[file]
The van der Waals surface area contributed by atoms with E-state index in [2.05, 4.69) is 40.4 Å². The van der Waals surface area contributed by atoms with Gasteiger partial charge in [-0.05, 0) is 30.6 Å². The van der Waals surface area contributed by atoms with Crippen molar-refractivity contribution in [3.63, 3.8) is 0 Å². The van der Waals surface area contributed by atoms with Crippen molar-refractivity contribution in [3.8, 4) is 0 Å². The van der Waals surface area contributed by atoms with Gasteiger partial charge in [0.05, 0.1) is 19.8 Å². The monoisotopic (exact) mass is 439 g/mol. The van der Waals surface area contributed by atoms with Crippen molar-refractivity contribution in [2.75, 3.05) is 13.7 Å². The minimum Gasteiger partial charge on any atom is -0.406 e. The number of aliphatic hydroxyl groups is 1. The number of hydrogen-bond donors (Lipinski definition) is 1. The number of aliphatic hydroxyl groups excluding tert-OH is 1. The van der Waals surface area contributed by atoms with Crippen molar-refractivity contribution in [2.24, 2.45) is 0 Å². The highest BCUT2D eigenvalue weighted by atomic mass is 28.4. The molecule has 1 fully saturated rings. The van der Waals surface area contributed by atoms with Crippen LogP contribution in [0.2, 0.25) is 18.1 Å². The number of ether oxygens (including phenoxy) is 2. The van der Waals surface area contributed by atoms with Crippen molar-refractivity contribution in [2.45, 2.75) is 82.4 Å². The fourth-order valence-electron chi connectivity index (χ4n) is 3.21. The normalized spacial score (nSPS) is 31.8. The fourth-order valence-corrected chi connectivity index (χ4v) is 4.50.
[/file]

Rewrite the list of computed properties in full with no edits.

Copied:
The van der Waals surface area contributed by atoms with E-state index in [2.05, 4.69) is 40.4 Å². The van der Waals surface area contributed by atoms with Gasteiger partial charge in [-0.05, 0) is 30.6 Å². The van der Waals surface area contributed by atoms with Crippen molar-refractivity contribution in [3.63, 3.8) is 0 Å². The van der Waals surface area contributed by atoms with Crippen molar-refractivity contribution in [3.8, 4) is 0 Å². The van der Waals surface area contributed by atoms with Gasteiger partial charge in [0.05, 0.1) is 19.8 Å². The monoisotopic (exact) mass is 439 g/mol. The van der Waals surface area contributed by atoms with Crippen molar-refractivity contribution in [2.75, 3.05) is 13.7 Å². The minimum Gasteiger partial charge on any atom is -0.406 e. The number of aliphatic hydroxyl groups is 1. The number of hydrogen-bond donors (Lipinski definition) is 1. The number of aliphatic hydroxyl groups excluding tert-OH is 1. The van der Waals surface area contributed by atoms with Crippen molar-refractivity contribution in [2.24, 2.45) is 0 Å². The highest BCUT2D eigenvalue weighted by atomic mass is 28.4. The molecule has 1 fully saturated rings. The van der Waals surface area contributed by atoms with Crippen LogP contribution in [0.2, 0.25) is 18.1 Å². The number of ether oxygens (including phenoxy) is 2. The van der Waals surface area contributed by atoms with Crippen molar-refractivity contribution in [2.45, 2.75) is 82.4 Å². The fourth-order valence-electron chi connectivity index (χ4n) is 3.21. The normalized spacial score (nSPS) is 31.8. The fourth-order valence-corrected chi connectivity index (χ4v) is 4.50.